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Former New York Jet Mike DeVito has eyes on PhD in philosophy, loves studying theology

This story is courtesy of Mike DeVito is a regular contributor to the Sports Chowdah.

When Michael DeVito retired from the NFL three years ago, he traded Sundays at the stadium for being in church. Game plans and gap assignments for theology and Calvinism. The former New York Jets defensive tackle just completed his second master’s degree in Philosophy, Science and Religion. It sets him up, he hopes, for a return to campus not as a coach but in the classroom.

He hopes to transition from quarterback pressures to professorship, with an eye towards eventually earning his doctorate.

DeVito is one of those loveable players from the Jets team a decade ago that made consecutive AFC Championship Game appearances under head coach Rex Ryan. An undrafted rookie free agent, a mixture of natural athleticism and nimbleness combined with strength and an unquestioned work ethic elevated DeVito to become a prominent part of the Jets for six seasons.

After his time in New York he played the final three years of his NFL career with the Kansas City Chiefs till 2015 and is now settled back in Maine, where he went to college. DeVito’s passion in recent years has become learning and knowledge, blending his Christian faith with a desire to push his intellectual curiosities.

“All I want to do is read,” DeVito said. “I know this has to be from God because there is no other way to explain why, all of a sudden, a meathead like me wants to read more than he wants to lift weights.” \

The transformation has led DeVito to choose a book over television. The only time he flips on the set, nowadays, is to watch cartoons with his young family.

The love for learning, in particular about the tenets of Christian faith, have infected DeVito.

Mike DeVito poses in front of his ever-expanding library of theology and philosophy books (DeVito)

Several years ago, he obtained his first master’s degree from Houston Baptist University in Philosophical Apologetics. In early April, he completed his second graduate degree in Philosophy, Science and Religion from the University of Edinburgh.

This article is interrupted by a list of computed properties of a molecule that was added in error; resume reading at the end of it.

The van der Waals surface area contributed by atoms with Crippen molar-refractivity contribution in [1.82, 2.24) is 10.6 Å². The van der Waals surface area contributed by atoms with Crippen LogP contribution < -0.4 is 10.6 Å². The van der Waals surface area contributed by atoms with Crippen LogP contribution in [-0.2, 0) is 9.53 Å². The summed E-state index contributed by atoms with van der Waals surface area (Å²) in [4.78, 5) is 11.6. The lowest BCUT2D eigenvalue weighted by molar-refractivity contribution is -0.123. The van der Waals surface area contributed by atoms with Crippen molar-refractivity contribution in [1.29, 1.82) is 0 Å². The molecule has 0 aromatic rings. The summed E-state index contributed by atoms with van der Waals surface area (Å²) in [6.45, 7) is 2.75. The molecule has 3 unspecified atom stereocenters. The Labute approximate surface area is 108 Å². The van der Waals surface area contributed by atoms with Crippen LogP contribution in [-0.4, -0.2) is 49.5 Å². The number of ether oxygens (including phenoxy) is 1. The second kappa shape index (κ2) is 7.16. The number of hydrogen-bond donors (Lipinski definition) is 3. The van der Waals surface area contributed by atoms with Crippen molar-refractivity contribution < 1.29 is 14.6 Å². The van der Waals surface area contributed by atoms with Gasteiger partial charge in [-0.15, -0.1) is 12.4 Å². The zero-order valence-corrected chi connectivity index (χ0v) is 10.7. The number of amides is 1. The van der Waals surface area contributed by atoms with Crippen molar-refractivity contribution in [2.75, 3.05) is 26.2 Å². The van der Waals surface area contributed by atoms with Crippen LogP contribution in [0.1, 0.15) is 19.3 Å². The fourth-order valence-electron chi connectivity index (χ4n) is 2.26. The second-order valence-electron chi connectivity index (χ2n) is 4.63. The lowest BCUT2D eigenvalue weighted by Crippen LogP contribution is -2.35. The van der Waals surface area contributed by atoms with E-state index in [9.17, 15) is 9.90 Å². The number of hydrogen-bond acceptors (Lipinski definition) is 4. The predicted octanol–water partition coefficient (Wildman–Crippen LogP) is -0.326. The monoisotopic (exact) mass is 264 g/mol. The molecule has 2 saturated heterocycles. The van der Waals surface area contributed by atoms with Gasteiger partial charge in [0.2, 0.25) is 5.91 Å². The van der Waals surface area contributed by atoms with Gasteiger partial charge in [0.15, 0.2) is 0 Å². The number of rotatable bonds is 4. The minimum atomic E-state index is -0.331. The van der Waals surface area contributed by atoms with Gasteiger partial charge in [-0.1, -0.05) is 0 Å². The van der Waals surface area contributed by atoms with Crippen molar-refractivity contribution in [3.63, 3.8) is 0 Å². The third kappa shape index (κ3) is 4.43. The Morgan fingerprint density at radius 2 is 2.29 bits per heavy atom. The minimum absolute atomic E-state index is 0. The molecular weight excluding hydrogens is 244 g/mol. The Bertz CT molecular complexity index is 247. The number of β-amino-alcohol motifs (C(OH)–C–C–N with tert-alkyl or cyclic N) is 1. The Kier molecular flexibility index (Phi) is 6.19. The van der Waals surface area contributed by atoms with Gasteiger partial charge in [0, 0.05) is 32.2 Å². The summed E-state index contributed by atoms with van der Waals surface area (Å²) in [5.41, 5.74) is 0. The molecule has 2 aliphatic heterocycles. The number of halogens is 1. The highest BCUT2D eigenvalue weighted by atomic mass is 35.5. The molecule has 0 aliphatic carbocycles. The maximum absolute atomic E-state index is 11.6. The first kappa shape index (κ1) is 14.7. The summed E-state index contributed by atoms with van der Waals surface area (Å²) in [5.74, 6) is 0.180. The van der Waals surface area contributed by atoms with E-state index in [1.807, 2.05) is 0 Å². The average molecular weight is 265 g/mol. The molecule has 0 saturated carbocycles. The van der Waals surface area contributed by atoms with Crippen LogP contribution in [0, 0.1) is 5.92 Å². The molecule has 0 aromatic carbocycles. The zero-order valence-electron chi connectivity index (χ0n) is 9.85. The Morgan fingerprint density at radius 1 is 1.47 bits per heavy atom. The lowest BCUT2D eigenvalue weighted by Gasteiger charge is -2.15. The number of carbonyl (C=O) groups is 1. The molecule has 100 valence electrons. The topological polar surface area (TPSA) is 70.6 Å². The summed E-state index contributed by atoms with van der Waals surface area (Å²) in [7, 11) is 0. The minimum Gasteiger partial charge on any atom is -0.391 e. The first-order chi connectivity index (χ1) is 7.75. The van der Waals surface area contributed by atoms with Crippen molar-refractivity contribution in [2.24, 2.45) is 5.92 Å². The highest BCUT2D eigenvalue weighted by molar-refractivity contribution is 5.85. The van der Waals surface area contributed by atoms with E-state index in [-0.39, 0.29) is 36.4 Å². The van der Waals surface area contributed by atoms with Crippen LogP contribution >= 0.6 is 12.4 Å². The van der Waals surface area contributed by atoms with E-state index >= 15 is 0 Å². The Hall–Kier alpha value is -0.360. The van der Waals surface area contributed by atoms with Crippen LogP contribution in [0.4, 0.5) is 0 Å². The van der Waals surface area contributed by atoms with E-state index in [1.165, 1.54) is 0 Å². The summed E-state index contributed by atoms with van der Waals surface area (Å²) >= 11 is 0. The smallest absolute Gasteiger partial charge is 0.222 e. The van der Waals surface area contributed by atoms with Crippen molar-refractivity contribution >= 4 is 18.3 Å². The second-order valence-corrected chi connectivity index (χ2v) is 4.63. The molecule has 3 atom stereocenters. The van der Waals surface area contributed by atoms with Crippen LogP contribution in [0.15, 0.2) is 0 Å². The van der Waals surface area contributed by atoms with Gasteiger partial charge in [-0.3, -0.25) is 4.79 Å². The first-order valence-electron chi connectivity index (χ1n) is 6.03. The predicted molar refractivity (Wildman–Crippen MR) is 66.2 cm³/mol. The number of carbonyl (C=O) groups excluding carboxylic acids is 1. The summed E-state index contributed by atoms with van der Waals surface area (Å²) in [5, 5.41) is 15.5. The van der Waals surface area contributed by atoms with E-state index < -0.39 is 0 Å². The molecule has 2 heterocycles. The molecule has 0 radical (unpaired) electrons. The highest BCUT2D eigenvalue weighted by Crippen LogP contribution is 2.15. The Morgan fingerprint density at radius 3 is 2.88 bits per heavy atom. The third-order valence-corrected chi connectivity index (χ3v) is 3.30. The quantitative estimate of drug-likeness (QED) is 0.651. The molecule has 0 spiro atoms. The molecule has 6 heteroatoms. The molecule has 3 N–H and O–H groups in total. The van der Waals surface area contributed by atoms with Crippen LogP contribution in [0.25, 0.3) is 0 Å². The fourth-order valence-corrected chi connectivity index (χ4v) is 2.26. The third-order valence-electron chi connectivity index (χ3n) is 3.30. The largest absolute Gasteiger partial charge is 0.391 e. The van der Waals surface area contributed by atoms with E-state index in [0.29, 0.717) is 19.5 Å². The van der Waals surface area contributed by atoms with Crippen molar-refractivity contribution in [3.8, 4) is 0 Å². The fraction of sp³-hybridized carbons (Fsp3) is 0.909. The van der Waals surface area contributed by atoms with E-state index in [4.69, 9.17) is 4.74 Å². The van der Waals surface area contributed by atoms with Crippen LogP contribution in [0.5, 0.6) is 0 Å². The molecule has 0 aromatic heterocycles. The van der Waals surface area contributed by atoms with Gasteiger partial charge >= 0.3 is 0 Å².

His thesis took three months of studying and writing to complete.

“My hope is to eventually become a college philosophy professor. I wish someone would have told me about philosophy as an undergraduate,” DeVito said.

“All it would have taken was one course and I almost certainly have been hooked. It would be so rewarding to have the opportunity to teach philosophy to young students and watch some of them fall in love with it the same way I have. It’s a lofty goal—philosophy teaching gigs are reserved only for the best minds—but when the journey is as rewarding as the goal it’s always worth a shot.”

DeVito’s walk towards becoming a professor (he is actually working on a third master’s degree as well) began in his senior year of college when he made a profession of faith and became a Christian. It took a deeper step he says when he got involved with the Bible study held by the Jets when he came to the NFL. He and teammate Matt Mulligan formed a lifelong bond through their mutual faith, one that carries both of them to this day.

Easter Sunday will be a bit different for DeVito as there won’t be church to attend. The celebration of Easter, which marks in the Christian faith the resurrection of Jesus Christ from the dead and the victory over humanity’s sin nature, is a poignant time for DeVito as it is the foundation of his beliefs.

His family will be attending church online due to social distancing.

With many churches closing their doors temporarily due to COVID-19, DeVito sees a possible positive in the growth of online services being offered by local churches. It doesn’t replace going to church, he says, but it can be a good resource and outreach tool to the community.

The recent closing of churches to help flatten the coronavirus curve has led DeVito to have to sharpen his own faith in unique ways.

As a family, we have been enjoying watching church service together on-line from one of our local churches here in Maine and we plan on doing the same thing Easter Sunday,” DeVito said.

“Another silver-lining is that being quarantined has forced my wife and I to teach our kids about God and not just hand them off to the Sunday school staff. I’m praying that this time will result in the building of a strong spiritual foundation for my boys.”

In terms of what is next, DeVito says it is to get his doctorate, or what he calls “the intellectual black belt.”

“A great friend and mentor, Dr. Tyler McNabb has taken me under his wings and prepared me for this next journey—similar to that of a defensive line coach getting me ready to play on Sunday,” DeVito said.

“I’m going to start applying to schools this May and will hopefully be in a PhD program by the fall.”

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